Two years ago, while building a court in southern Costa Rica, we stumbled across a community called Cocori. This community had a profound impact on our group, as it was situated on the outskirts of the county garbage dump. We couldn’t ignore the images of the kids chasing Frisbees through the trash without shoes.
Needless to say, when the community identified a lack of safe places for their kids to play as one of their most pressing needs, and applied for us to partner with them to build a sports court, we were thrilled!
Fast forward to this spring break, where the project became a reality and we sent a team of 31 students and adults from SW Washington schools to build this court and participate in the life of the community. The project was a partnership with Alex Stanchfield, a Peace Corps Volunteer who was stationed in Cocori shortly after our group visited two years ago.
The court was completed, the team worked hard, and they had opportunities to spend time in the schools, play games with the children, eat local food, spend some time in the garbage dump, and soak up the entire experience. We are confident that this trip impacted them forever. Many of them want to go back to Costa Rica, in fact, one of the team members is spending this summer back in Costa Rica, helping at a school among other things!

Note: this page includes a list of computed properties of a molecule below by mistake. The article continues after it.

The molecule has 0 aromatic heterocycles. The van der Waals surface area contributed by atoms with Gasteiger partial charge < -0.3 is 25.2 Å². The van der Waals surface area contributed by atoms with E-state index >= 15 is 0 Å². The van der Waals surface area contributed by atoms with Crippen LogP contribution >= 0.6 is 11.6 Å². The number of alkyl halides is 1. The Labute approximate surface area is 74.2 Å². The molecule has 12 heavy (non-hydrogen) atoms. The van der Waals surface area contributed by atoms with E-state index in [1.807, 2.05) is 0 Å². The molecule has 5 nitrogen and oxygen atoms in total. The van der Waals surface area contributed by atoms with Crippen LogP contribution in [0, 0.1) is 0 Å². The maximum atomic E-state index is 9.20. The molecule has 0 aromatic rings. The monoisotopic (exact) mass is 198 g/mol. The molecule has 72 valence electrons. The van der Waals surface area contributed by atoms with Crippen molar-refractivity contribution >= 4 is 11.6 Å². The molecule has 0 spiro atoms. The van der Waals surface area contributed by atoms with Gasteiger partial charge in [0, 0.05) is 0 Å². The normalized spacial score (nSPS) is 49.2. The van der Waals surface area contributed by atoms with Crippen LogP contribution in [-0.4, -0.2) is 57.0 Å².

No community has thrown such a lavish celebration when the court was officially opened. Complete with name tags, gifts for our team members, ribbon cutting, it was very evident that Cocori was excited with its new addition.
When the court was complete and the kids were playing basketball, I felt like I had completed something with meaning for the first time in my life. I’ve completed tasks in my life, and school projects, but nothing can compare to what I did in Costa Rica. I helped impact an entire community, words can’t describe that feeling. I wish the kids of Cocori could know how much they impacted our lives. On this trip I learned a lot about myself, and what life is truly about. Just because I’ll be arriving back in America doesn’t mean I have to stop making a difference.
This trip was truly amazing. The atmosphere was so relaxed and the people are incredibly friendly. I was at first very frustrated at the fact that there were no clocks, but then I realized that it was better to live without one. Back at home, everyone is so rushed and is so busy that the basic gestures of kindness are often ignored. The school was so grateful to us for volunteering our time. It was amazing to see how a basketball court can make a community so amazed and happy.
Being with the kids has made me a more kind and compassionate person. We are all humans and deserve the same respect and kindness, and to help each other.
The project was so well organized and the building of the court went so smoothly. I was proud to be a small part of making this happen for the kids in Cocori! At one point my son said to me, “This is the most amazing day of my life”- pretty significant for a 17-year old!